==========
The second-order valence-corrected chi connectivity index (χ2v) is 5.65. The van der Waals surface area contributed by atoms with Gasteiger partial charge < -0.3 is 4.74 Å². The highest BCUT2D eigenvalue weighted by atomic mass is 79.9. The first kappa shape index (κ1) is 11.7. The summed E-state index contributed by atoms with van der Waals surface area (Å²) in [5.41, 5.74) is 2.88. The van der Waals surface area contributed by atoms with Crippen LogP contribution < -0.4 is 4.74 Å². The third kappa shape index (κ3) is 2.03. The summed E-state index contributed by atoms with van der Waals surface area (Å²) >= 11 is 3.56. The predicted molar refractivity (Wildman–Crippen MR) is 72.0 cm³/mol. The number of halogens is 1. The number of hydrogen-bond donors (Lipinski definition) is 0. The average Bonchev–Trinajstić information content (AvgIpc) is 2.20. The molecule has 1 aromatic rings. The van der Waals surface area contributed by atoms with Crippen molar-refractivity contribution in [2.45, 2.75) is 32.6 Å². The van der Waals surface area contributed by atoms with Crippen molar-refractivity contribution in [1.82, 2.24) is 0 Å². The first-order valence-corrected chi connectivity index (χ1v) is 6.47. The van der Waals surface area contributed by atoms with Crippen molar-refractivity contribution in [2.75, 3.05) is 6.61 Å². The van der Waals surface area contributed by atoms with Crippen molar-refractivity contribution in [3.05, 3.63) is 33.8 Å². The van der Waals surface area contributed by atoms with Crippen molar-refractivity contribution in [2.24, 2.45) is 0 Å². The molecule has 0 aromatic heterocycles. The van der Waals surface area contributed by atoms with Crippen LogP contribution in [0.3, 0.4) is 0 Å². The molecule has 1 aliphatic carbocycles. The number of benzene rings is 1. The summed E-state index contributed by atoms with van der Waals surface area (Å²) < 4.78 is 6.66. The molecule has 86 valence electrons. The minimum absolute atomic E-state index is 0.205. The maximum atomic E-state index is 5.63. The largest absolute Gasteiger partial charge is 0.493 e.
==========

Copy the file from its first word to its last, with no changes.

The second-order valence-corrected chi connectivity index (χ2v) is 5.65. The van der Waals surface area contributed by atoms with Gasteiger partial charge < -0.3 is 4.74 Å². The highest BCUT2D eigenvalue weighted by atomic mass is 79.9. The first kappa shape index (κ1) is 11.7. The summed E-state index contributed by atoms with van der Waals surface area (Å²) in [5.41, 5.74) is 2.88. The van der Waals surface area contributed by atoms with Crippen LogP contribution < -0.4 is 4.74 Å². The third kappa shape index (κ3) is 2.03. The summed E-state index contributed by atoms with van der Waals surface area (Å²) >= 11 is 3.56. The predicted molar refractivity (Wildman–Crippen MR) is 72.0 cm³/mol. The number of halogens is 1. The number of hydrogen-bond donors (Lipinski definition) is 0. The average Bonchev–Trinajstić information content (AvgIpc) is 2.20. The molecule has 1 aromatic rings. The van der Waals surface area contributed by atoms with Crippen molar-refractivity contribution in [2.45, 2.75) is 32.6 Å². The van der Waals surface area contributed by atoms with Crippen molar-refractivity contribution in [1.82, 2.24) is 0 Å². The first-order valence-corrected chi connectivity index (χ1v) is 6.47. The van der Waals surface area contributed by atoms with Crippen molar-refractivity contribution in [2.75, 3.05) is 6.61 Å². The van der Waals surface area contributed by atoms with Crippen molar-refractivity contribution in [3.05, 3.63) is 33.8 Å². The van der Waals surface area contributed by atoms with Crippen molar-refractivity contribution in [2.24, 2.45) is 0 Å². The molecule has 0 aromatic heterocycles. The van der Waals surface area contributed by atoms with Crippen LogP contribution in [0.3, 0.4) is 0 Å². The molecule has 1 aliphatic carbocycles. The number of benzene rings is 1. The summed E-state index contributed by atoms with van der Waals surface area (Å²) < 4.78 is 6.66. The molecule has 86 valence electrons. The minimum absolute atomic E-state index is 0.205. The maximum atomic E-state index is 5.63. The largest absolute Gasteiger partial charge is 0.493 e.